The image above is a graph showing the different global temperature figures released over the past few years by the University of East Anglia. The data is known as CRUTEM and is one of the key sets on which current changes in global temperature are measured. The red line is the most recent set of figures, known as CRUTEM4. The blue line is the previous set of figures, CRUTEM3 that was current until earlier this year.
No? Look closer….
That’s right. In the new one the past is ever so slightly colder and the present is ever so slightly warmer.
Now that is interesting isn’t it. The authors of these sets tell us the adjustments were made in order to remove errors and make the numbers better reflect reality. That’s plausible in theory of course. Adjustments like that are made all the time.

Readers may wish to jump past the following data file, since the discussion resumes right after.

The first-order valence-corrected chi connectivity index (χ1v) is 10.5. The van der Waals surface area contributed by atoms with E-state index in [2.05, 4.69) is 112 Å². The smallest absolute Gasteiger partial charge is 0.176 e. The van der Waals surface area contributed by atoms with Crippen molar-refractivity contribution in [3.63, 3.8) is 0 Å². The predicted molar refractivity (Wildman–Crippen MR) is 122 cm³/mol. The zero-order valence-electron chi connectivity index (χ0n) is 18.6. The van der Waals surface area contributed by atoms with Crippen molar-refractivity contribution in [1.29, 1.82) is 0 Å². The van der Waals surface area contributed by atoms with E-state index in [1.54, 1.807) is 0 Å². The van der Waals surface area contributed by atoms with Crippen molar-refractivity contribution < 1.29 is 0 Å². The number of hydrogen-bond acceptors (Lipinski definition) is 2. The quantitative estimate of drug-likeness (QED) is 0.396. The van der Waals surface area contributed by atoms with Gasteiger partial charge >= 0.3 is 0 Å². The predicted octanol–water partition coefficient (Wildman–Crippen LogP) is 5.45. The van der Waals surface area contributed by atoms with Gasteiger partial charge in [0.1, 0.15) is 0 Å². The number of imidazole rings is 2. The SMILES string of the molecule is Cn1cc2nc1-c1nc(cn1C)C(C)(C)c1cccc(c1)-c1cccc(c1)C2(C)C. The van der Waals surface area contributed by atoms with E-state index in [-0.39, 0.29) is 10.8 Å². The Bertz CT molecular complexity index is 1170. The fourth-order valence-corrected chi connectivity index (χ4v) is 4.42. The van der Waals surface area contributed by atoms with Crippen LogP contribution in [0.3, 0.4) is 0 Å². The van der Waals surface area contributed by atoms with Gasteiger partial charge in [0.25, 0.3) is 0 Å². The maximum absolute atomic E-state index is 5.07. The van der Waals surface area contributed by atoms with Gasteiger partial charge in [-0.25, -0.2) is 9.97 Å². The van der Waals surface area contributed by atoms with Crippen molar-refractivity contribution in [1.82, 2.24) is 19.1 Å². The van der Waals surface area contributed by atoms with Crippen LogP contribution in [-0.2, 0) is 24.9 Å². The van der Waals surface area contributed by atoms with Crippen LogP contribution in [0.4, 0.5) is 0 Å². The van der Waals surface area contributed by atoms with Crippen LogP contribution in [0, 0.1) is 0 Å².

But when we look at all the successive datasets we see that all of the ones adjusted have all been adjusted in the same direction – making the past cooler and the present warmer. So, are we supposed to believe all the errors needed to be adjusted in the same direction? What are the odds of that happening?
Or is it possible there’s something a little less respectable going on here?
This post on WUWT goes into the question more thoroughly…